Sarsaparilla is a common name for many plants in the Smilax genus, which contains at least 300 species. It is often used as a general term for Smilax species in the Americas. The species that are most commonly known as sarsaparilla include S. officinalis, S. regelii, S. japicanga and S. febrifuga. These species are very similar, both in appearance and chemical components. Additional common names for sarsaparilla include catbriers, greenbriers, and prickly ivys.
Smilax plants are generally climbing vines, often with thorns and woody branches. They are native to a variety of regions throughout the world, most often those with warm, temperate climates. For example, S. officinalis originates from South American countries such as Brazil, Colombia, and Ecuador.
Sarsaparilla plants typically form dense thickets. Their hooked thorns also allow them to grow up trees, often reaching a height of 30 feet. The leaves are heart-shaped and may reach a length of one foot in some species. Sarsaparilla is dioecious, meaning that an individual plant produces flowers of only one gender. The plants flower in late spring to early summer and the edible berries mature in the fall.
The biologically active components in sarsaparilla include plant steroids and saponins. The phytosteroids include sarsasapogenin, sitosterol, smilagenin, and stigmasterol. The saponins in sarsaparilla include sarsaparilloside, sarsasaponin and smilasaponin. These components help increase the bioavailability of other herbs, so sarsaparilla is often added to supplements to enhance their effect.
The most common use of sarsaparilla in dietary supplements is to help manage the levels of toxins in the blood. It is also used to support the immune system and regulate hormones.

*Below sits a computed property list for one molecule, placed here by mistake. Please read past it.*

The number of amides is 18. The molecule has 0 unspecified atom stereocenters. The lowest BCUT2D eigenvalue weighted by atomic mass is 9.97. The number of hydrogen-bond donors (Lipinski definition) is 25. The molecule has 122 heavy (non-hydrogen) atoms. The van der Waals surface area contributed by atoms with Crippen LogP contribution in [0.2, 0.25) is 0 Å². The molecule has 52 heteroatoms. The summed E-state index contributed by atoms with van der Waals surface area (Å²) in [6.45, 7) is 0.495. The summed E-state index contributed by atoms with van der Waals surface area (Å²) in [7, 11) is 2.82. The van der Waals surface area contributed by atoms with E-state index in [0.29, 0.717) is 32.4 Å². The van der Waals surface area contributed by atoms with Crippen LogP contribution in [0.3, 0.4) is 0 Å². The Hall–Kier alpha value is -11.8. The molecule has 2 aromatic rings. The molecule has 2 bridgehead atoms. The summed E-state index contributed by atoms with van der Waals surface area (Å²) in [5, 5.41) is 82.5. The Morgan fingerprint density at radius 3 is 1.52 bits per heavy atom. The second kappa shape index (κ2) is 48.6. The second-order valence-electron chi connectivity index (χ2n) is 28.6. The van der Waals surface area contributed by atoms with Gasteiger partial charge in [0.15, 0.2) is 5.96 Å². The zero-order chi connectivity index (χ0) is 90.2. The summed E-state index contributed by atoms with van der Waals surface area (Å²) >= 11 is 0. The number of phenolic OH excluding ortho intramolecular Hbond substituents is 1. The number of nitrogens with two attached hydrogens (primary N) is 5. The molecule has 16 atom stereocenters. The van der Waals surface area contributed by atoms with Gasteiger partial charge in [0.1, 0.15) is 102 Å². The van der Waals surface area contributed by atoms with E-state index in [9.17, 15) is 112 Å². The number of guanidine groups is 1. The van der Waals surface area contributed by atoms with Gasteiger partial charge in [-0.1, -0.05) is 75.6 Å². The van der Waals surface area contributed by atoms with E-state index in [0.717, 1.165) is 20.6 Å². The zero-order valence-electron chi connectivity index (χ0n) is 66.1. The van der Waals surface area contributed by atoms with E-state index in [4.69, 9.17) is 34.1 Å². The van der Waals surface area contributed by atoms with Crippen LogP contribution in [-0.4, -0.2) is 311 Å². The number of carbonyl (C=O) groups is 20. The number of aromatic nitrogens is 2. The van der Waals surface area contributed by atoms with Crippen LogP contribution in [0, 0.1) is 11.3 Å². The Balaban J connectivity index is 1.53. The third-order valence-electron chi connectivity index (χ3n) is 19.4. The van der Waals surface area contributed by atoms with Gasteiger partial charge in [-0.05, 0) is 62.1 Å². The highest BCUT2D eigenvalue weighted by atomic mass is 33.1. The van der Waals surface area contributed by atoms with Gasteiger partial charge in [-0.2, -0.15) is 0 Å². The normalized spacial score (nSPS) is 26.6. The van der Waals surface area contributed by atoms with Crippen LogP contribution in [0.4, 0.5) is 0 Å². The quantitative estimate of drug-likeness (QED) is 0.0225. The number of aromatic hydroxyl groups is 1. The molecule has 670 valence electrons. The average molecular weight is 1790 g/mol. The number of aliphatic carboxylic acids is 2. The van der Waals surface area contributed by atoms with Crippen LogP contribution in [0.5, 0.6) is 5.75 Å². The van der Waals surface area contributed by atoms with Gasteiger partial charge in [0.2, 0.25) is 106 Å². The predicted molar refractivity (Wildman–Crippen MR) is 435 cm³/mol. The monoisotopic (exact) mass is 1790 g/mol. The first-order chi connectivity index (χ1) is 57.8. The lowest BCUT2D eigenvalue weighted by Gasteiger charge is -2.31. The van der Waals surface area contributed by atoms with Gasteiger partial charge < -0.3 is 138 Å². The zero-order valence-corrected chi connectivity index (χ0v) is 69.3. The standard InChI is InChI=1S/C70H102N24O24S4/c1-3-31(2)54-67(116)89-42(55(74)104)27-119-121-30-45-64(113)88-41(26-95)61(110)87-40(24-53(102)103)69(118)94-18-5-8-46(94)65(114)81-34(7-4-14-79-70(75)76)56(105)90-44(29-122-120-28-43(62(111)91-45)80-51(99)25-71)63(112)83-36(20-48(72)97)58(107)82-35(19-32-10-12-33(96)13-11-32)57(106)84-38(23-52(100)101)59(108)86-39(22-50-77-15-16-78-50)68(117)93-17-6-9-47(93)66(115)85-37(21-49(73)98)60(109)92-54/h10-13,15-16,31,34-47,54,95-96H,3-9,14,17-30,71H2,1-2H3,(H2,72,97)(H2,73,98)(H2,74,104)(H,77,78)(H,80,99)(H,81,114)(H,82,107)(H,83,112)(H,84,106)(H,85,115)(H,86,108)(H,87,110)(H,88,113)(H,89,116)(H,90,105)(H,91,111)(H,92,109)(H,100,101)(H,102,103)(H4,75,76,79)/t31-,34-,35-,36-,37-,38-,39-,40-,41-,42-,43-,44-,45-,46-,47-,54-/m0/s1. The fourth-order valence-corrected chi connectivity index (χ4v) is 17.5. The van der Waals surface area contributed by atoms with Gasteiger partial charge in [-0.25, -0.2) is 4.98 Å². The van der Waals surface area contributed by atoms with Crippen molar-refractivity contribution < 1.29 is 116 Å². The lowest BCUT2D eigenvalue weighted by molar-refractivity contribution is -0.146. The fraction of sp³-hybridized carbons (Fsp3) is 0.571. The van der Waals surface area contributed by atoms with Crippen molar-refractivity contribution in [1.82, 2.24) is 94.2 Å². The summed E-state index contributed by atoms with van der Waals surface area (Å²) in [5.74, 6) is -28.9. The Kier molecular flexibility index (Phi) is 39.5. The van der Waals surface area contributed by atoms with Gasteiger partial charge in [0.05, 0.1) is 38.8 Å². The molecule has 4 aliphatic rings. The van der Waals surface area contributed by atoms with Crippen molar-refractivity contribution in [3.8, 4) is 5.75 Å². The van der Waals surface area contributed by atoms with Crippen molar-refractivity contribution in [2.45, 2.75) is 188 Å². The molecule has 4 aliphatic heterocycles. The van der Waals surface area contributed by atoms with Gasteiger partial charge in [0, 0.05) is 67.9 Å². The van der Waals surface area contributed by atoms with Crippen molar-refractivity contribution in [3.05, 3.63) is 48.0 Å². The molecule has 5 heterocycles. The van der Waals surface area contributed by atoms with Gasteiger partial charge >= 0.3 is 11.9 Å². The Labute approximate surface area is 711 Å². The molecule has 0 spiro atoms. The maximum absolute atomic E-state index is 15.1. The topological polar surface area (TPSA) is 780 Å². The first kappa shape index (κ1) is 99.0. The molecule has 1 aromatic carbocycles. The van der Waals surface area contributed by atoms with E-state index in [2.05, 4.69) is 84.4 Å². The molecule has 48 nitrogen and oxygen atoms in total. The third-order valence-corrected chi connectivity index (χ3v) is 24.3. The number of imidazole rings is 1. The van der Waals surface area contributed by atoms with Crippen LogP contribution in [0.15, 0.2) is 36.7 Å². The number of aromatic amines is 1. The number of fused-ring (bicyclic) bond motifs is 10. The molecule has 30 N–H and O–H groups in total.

Sarsaparilla may be used as a general tonic by supporting hormone levels.
Studies show that sarsaponin can bind to endotoxins and remove them from the body. These toxins are the cell fragments of bacteria, which may cause a variety of conditions.
Sarsaparilla is often used for chronic skin conditions, especially those characterized by itching and rashes. The mechanism for this property is believed to be sarsaponin’s blood-cleansing activity.
Sarsaparilla can help to support healthy inflammation management, where chronic inflammation may affect the joints and immune system.
Inflammatory conditions are generally the most common reason that you may need sarsaparilla. These conditions often affect the skin such as acne, eczema and psoriasis. A high level of endotoxins may also mean that you could benefit from sarsaparilla. Signs caused by this condition include ulcerative colitis and arthritis.
Additional signs that you may need sarsaparilla include a poor appetite, digestive problems and water retention. Poor kidney function is also an indicator that sarsaparilla may help you.
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